Because I know that the highest unemployment can be found in the group with the lowest educational attainment I figured that the problem in Hungary was that there were too many people with inadequate education, which nowadays means less than twelve years of schooling. It turned out that I was wrong–if, that is, we can believe comparative sociological studies.
On March 10 the Táncsics Foundation of MSZP, which is headed by Ferenc Gyurcsány, held a conference where three scholars gave lectures on their fields of expertise. One talked about economics, another about the future of pensions and retirement and the third, and this is what I would like to focus on here, about the low rate of employment and its causes.
It was Balázs Krémer, a sociologist, who gave a very interesting lecture on the connection between employment and educational attainment. Every time we talk about low employment figures two problems crop up. One is the very high number of people who receive disability payments and the other is the connection between low educational attainment and unemployment.
Let's start with the problem of "disability pensions" (rokkantsági nyugdíj). The number of people receiving such pensions is truly staggering: 11-12% of the population between the ages of sixteen and sixty-four. Clearly it is impossible to have so many disabled people in a European society. The major reason for this staggering number was a mistaken government reaction to the unemployment crisis that occurred right after the change of regime. The Antall government decided to shove a great number of unemployed people into the category of disabled after their unemployment insurance ran out. Lately it is much more difficult to get disability payments, but only a few days ago the authorities found a number of doctors who for a fairly hefty sum were ready to declare people with no qualifying medical condition disabled.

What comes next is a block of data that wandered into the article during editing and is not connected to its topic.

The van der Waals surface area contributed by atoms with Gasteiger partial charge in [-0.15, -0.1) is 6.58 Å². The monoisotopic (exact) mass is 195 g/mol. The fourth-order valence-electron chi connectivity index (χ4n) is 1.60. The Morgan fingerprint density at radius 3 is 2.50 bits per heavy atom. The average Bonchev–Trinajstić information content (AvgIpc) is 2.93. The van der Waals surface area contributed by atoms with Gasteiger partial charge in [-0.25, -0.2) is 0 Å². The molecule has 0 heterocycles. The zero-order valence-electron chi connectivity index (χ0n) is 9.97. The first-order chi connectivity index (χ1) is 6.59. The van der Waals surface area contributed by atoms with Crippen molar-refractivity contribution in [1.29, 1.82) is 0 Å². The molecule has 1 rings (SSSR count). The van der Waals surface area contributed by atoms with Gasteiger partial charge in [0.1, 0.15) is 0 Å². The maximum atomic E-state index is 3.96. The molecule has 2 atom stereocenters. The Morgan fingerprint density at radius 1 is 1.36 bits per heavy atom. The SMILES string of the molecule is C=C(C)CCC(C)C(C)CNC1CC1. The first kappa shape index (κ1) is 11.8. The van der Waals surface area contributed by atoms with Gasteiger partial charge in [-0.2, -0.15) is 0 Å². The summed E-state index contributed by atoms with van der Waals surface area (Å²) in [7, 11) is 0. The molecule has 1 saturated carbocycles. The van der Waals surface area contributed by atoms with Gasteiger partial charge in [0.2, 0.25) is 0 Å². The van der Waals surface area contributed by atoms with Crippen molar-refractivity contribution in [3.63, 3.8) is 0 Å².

Seventy some percent of Hungarians are convinced that most people on disability are robust and healthy people who just don't want to work and fake their illnesses. However, a large number of those who received disability status twenty years ago are close to retirement age by now and thus are most likely not fit to work, especially after such a hiatus in their employment. The Orbán government's somewhat rash announcements about a serious curtailment of disability benefits most likely would affect only about 100,000 people. The question is what to do with these people after their disability payments come to an end. The simple answer is: they should go out and work. But where? There are about 600,000 unemployed people at the moment in Hungary.
Krémer at this point moves on to the low rate of employment in the age group between 16 and 64. Most of the "inactive" people come from the group with low educational attainment. The employment rate of people with college degrees is about the same in Hungary as elsewhere in Europe. But among those who didn't finish high school the rate of employment is dismal. The next question Krémer tries to answer is whether the generally low rate of employment is due to an unusually high number of people who don't have at least twelve years of education. But that doesn't seem to be the case. Just to give an example, the educational attainment of Portugal is really low: 69% of the population didn't finish high school. But in Hungary it is only 24% of the population. Hungarian statistics are also good when it comes to the number of years completed in an educational facility. Here again, within the European Union Hungary is above average.